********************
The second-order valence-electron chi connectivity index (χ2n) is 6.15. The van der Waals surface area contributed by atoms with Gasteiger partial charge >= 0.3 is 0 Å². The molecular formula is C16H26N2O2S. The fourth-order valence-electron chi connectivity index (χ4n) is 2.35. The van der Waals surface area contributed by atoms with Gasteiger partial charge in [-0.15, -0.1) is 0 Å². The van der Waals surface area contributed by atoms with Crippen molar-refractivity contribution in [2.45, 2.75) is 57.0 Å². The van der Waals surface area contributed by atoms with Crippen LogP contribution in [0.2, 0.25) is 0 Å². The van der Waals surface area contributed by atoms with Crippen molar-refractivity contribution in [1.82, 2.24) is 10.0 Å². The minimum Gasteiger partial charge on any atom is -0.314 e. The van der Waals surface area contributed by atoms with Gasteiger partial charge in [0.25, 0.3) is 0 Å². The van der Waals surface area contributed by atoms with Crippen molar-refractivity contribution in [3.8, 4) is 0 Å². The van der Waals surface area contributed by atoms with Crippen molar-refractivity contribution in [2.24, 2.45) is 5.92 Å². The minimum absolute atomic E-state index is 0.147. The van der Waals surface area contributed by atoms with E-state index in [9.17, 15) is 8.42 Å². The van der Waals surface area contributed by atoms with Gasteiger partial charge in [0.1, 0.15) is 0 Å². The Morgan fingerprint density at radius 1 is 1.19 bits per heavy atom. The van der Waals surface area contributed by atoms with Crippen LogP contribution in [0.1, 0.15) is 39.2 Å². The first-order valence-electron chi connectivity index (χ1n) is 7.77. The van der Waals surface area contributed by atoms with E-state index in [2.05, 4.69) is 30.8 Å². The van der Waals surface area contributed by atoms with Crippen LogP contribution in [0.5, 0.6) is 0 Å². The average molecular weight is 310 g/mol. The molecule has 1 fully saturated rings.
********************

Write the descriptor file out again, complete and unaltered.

The second-order valence-electron chi connectivity index (χ2n) is 6.15. The van der Waals surface area contributed by atoms with Gasteiger partial charge >= 0.3 is 0 Å². The molecular formula is C16H26N2O2S. The fourth-order valence-electron chi connectivity index (χ4n) is 2.35. The van der Waals surface area contributed by atoms with Gasteiger partial charge in [-0.15, -0.1) is 0 Å². The van der Waals surface area contributed by atoms with Crippen molar-refractivity contribution in [2.45, 2.75) is 57.0 Å². The van der Waals surface area contributed by atoms with Crippen LogP contribution in [0.2, 0.25) is 0 Å². The van der Waals surface area contributed by atoms with Crippen molar-refractivity contribution in [1.82, 2.24) is 10.0 Å². The minimum Gasteiger partial charge on any atom is -0.314 e. The van der Waals surface area contributed by atoms with Gasteiger partial charge in [0.25, 0.3) is 0 Å². The van der Waals surface area contributed by atoms with Crippen molar-refractivity contribution in [3.8, 4) is 0 Å². The van der Waals surface area contributed by atoms with Crippen molar-refractivity contribution in [2.24, 2.45) is 5.92 Å². The minimum absolute atomic E-state index is 0.147. The van der Waals surface area contributed by atoms with E-state index in [9.17, 15) is 8.42 Å². The van der Waals surface area contributed by atoms with Gasteiger partial charge in [0.1, 0.15) is 0 Å². The Morgan fingerprint density at radius 1 is 1.19 bits per heavy atom. The van der Waals surface area contributed by atoms with Crippen LogP contribution in [0.1, 0.15) is 39.2 Å². The first-order valence-electron chi connectivity index (χ1n) is 7.77. The van der Waals surface area contributed by atoms with E-state index in [2.05, 4.69) is 30.8 Å². The van der Waals surface area contributed by atoms with Crippen LogP contribution in [0.5, 0.6) is 0 Å². The average molecular weight is 310 g/mol. The molecule has 1 fully saturated rings.